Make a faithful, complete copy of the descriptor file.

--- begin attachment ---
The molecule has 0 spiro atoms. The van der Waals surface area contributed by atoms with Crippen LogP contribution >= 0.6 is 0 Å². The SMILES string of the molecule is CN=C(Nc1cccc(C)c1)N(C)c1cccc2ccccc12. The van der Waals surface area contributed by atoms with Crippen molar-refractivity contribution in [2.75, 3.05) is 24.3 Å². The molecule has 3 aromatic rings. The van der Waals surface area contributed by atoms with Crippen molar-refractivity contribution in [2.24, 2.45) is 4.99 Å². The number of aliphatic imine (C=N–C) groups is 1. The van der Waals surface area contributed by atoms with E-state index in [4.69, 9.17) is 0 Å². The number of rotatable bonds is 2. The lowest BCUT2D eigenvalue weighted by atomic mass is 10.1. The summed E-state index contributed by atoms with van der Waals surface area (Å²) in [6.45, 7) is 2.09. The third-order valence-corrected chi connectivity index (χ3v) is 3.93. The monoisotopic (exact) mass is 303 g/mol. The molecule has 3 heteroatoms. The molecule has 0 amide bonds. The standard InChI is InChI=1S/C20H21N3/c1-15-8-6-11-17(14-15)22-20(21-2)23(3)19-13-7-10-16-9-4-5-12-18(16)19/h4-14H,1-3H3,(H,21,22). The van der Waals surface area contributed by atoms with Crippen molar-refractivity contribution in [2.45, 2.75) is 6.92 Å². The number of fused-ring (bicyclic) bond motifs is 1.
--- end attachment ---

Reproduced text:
The molecule has 0 spiro atoms. The van der Waals surface area contributed by atoms with Crippen LogP contribution >= 0.6 is 0 Å². The SMILES string of the molecule is CN=C(Nc1cccc(C)c1)N(C)c1cccc2ccccc12. The van der Waals surface area contributed by atoms with Crippen molar-refractivity contribution in [2.75, 3.05) is 24.3 Å². The molecule has 3 aromatic rings. The van der Waals surface area contributed by atoms with Crippen molar-refractivity contribution in [2.24, 2.45) is 4.99 Å². The number of aliphatic imine (C=N–C) groups is 1. The van der Waals surface area contributed by atoms with E-state index in [4.69, 9.17) is 0 Å². The number of rotatable bonds is 2. The lowest BCUT2D eigenvalue weighted by atomic mass is 10.1. The summed E-state index contributed by atoms with van der Waals surface area (Å²) in [6.45, 7) is 2.09. The third-order valence-corrected chi connectivity index (χ3v) is 3.93. The monoisotopic (exact) mass is 303 g/mol. The molecule has 3 heteroatoms. The molecule has 0 amide bonds. The standard InChI is InChI=1S/C20H21N3/c1-15-8-6-11-17(14-15)22-20(21-2)23(3)19-13-7-10-16-9-4-5-12-18(16)19/h4-14H,1-3H3,(H,21,22). The van der Waals surface area contributed by atoms with Crippen molar-refractivity contribution in [2.45, 2.75) is 6.92 Å². The number of fused-ring (bicyclic) bond motifs is 1.